China says to hold drills with Russia in South China Sea

China says to hold drills with Russia in South China Sea

China says to hold drills with Russia in South China Sea

This file photo taken on May 5, 2016 shows crew members of China's South Sea Fleet taking part in a drill in the Xisha Islands, or the Paracel Islands in the South China Sea. AFP photo

China and Russia will hold “routine” naval exercises in the South China Sea in September, Chinese Defense Ministry said on July 28, adding that the drills were aimed at strengthening their cooperation and were not aimed at any other country. 

The exercises come at a time of heightened tension in the contested waters after an arbitration court in the Hague ruled this month that China did not have historic rights to the South China Sea and criticized its environmental destruction there. 

China rejected the ruling and refused to participate in the case. 

“This is a routine exercise between the two armed forces, aimed at strengthening the developing China-Russia strategic cooperative partnership,” Chinese Defense Ministry spokesman Yang Yujun was quoted as saying by Reuters at a regular monthly news conference. 

“The exercise is not directed against third parties.” 

Yang did not disclose the specific location, according to the Associated Press, and some areas of the South China Sea are not disputed.

China and Russia are veto-wielding members of the U.N. Security Council, and have held similar views on many major issues such as the crisis in Syria, putting them at odds with the United States and Western Europe.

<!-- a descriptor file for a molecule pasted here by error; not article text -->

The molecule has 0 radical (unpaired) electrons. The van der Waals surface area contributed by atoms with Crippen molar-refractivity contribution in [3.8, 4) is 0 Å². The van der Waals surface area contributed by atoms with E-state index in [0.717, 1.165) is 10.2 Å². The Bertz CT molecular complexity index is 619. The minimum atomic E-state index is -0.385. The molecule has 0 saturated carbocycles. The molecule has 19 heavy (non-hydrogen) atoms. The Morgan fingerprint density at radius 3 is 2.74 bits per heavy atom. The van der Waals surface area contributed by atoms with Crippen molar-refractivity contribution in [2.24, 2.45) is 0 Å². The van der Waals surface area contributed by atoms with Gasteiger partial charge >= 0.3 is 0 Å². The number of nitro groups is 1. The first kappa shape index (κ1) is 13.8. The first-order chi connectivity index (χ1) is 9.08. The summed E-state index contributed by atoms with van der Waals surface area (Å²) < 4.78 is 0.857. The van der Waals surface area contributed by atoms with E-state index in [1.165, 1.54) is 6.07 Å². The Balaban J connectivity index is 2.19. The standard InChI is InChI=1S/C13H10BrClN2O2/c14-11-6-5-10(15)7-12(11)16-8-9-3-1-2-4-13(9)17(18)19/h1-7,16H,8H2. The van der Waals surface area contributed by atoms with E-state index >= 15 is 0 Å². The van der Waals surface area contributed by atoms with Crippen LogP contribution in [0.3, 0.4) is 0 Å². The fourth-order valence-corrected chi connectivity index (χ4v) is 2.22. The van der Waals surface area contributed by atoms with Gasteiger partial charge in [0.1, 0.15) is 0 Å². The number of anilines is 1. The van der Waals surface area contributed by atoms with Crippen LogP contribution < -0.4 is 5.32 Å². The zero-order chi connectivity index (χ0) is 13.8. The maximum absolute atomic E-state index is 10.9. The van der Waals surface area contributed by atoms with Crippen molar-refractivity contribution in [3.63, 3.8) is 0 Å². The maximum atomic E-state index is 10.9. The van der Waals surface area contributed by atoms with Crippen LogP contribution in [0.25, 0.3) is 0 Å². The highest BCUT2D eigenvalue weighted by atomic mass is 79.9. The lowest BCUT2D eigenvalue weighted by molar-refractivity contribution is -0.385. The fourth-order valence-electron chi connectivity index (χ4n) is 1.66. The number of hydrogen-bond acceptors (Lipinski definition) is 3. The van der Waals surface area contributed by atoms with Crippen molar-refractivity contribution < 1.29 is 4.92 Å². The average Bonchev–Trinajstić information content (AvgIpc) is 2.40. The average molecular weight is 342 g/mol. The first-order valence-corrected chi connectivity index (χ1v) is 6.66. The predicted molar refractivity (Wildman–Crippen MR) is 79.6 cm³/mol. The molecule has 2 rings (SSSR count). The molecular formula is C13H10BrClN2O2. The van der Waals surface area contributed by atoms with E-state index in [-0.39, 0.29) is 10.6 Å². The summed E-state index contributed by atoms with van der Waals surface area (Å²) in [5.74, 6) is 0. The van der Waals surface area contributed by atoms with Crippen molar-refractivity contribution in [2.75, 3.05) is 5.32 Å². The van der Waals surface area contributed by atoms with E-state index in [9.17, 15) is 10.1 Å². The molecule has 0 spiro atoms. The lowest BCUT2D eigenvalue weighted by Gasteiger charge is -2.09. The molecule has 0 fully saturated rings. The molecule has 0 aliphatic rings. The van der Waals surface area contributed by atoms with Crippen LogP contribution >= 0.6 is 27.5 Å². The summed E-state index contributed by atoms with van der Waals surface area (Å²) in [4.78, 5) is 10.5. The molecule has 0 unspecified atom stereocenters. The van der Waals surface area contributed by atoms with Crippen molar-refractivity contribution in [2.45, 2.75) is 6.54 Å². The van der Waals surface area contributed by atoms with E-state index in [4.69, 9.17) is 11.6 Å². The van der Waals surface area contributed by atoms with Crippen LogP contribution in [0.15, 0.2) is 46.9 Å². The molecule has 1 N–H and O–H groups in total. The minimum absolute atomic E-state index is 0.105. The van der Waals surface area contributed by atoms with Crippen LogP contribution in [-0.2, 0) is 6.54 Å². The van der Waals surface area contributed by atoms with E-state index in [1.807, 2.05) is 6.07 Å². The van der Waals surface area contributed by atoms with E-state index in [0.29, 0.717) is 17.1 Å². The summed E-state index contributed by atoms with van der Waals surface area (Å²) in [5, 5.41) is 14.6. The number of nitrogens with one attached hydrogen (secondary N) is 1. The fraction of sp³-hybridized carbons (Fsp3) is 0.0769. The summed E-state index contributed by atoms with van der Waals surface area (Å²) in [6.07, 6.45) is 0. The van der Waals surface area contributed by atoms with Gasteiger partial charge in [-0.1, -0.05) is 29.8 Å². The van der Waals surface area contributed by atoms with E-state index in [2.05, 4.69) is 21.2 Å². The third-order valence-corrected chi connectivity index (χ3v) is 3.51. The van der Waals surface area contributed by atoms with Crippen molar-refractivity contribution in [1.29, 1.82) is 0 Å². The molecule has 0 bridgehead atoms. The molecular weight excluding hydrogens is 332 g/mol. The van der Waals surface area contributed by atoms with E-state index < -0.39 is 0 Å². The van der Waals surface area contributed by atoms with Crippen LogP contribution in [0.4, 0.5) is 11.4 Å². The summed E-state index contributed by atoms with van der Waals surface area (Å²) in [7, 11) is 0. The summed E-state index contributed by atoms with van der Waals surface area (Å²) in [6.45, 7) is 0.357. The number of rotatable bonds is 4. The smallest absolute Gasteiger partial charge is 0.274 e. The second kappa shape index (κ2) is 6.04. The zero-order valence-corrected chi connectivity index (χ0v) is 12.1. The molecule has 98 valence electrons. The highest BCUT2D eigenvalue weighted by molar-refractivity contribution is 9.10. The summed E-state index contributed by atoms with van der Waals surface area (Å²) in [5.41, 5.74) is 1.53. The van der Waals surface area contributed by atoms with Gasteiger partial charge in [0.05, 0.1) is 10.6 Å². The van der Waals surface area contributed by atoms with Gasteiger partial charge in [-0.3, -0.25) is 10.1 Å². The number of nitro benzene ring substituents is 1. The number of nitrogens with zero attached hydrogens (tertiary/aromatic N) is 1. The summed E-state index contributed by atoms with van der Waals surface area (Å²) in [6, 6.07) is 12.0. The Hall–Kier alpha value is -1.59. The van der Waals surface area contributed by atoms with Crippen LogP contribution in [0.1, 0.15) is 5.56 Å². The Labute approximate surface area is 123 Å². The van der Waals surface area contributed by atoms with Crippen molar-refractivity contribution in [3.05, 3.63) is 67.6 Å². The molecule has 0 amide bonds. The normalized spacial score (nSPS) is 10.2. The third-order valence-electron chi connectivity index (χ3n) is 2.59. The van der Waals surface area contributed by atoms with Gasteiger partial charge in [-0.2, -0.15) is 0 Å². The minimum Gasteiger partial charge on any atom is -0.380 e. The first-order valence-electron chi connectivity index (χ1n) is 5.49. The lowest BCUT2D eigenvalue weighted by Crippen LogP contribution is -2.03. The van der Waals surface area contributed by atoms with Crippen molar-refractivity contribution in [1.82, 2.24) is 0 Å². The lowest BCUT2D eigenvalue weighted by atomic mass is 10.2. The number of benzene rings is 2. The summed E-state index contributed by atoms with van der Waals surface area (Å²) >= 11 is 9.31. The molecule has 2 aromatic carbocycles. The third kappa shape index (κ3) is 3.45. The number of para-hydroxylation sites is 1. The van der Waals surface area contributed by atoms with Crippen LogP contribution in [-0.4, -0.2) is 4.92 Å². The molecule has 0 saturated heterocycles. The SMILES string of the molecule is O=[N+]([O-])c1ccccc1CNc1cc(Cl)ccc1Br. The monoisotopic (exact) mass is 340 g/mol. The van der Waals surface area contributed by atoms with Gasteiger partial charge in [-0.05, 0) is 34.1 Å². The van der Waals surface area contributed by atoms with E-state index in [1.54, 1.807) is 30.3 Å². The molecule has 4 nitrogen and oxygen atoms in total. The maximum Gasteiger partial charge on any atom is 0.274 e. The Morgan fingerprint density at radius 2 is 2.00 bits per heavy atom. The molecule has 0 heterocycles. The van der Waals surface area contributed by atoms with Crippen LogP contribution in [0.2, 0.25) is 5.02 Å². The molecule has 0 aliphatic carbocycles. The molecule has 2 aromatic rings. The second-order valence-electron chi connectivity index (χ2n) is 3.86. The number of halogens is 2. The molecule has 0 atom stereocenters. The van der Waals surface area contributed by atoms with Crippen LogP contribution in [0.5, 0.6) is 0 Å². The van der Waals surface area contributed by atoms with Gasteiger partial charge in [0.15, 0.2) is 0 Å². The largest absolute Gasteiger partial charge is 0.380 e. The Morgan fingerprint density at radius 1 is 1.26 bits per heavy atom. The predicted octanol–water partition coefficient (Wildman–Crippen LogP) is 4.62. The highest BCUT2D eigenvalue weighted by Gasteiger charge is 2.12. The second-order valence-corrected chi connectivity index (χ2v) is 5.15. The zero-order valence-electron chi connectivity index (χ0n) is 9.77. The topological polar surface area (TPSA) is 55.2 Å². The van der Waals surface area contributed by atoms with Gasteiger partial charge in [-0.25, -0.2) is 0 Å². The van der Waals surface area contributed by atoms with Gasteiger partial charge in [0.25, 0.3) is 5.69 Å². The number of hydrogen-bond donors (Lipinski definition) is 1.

Last year, they held joint military drills in the Sea of Japan and the Mediterranean. 

China claims most of the South China Sea, through which more than $5 trillion of trade moves annually. Brunei, Malaysia, the Philippines, Taiwan and Vietnam have rival claims.
China has repeatedly blamed the United States for stoking tension in the region through its military patrols, and of taking sides in the dispute. 

The United States has sought to assert its right to freedom of navigation in the South China Sea with its patrols and denies taking sides in the territorial disputes. 

“These drills deepen mutual trust and expand cooperation, raise the ability to jointly deal with security threats, and benefit the maintenance of regional and global peace and stability,” Yang said.